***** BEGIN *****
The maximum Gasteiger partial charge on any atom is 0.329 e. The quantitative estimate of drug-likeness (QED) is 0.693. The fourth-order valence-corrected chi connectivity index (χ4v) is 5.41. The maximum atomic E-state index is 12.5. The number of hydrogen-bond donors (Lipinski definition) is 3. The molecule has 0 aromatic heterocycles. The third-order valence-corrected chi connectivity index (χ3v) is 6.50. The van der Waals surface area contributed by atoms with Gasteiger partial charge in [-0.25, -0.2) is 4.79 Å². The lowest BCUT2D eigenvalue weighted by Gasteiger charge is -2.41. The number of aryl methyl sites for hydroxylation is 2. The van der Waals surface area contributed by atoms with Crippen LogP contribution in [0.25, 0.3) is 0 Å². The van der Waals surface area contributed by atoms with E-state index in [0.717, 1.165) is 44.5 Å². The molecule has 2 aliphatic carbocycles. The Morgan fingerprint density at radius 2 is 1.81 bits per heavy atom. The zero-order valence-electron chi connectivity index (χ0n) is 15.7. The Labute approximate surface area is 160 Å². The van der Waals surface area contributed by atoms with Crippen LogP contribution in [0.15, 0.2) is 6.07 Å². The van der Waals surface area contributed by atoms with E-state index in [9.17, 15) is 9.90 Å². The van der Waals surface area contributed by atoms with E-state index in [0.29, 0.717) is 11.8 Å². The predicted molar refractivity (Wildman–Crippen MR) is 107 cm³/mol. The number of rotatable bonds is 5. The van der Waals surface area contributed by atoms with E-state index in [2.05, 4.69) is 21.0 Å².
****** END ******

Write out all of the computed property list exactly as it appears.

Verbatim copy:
The maximum Gasteiger partial charge on any atom is 0.329 e. The quantitative estimate of drug-likeness (QED) is 0.693. The fourth-order valence-corrected chi connectivity index (χ4v) is 5.41. The maximum atomic E-state index is 12.5. The number of hydrogen-bond donors (Lipinski definition) is 3. The molecule has 0 aromatic heterocycles. The third-order valence-corrected chi connectivity index (χ3v) is 6.50. The van der Waals surface area contributed by atoms with Gasteiger partial charge in [-0.25, -0.2) is 4.79 Å². The lowest BCUT2D eigenvalue weighted by Gasteiger charge is -2.41. The number of aryl methyl sites for hydroxylation is 2. The van der Waals surface area contributed by atoms with Crippen LogP contribution in [0.25, 0.3) is 0 Å². The van der Waals surface area contributed by atoms with E-state index in [0.717, 1.165) is 44.5 Å². The molecule has 2 aliphatic carbocycles. The Morgan fingerprint density at radius 2 is 1.81 bits per heavy atom. The zero-order valence-electron chi connectivity index (χ0n) is 15.7. The Labute approximate surface area is 160 Å². The van der Waals surface area contributed by atoms with Crippen LogP contribution in [0.15, 0.2) is 6.07 Å². The van der Waals surface area contributed by atoms with E-state index in [9.17, 15) is 9.90 Å². The van der Waals surface area contributed by atoms with E-state index in [0.29, 0.717) is 11.8 Å². The predicted molar refractivity (Wildman–Crippen MR) is 107 cm³/mol. The number of rotatable bonds is 5. The van der Waals surface area contributed by atoms with E-state index in [2.05, 4.69) is 21.0 Å².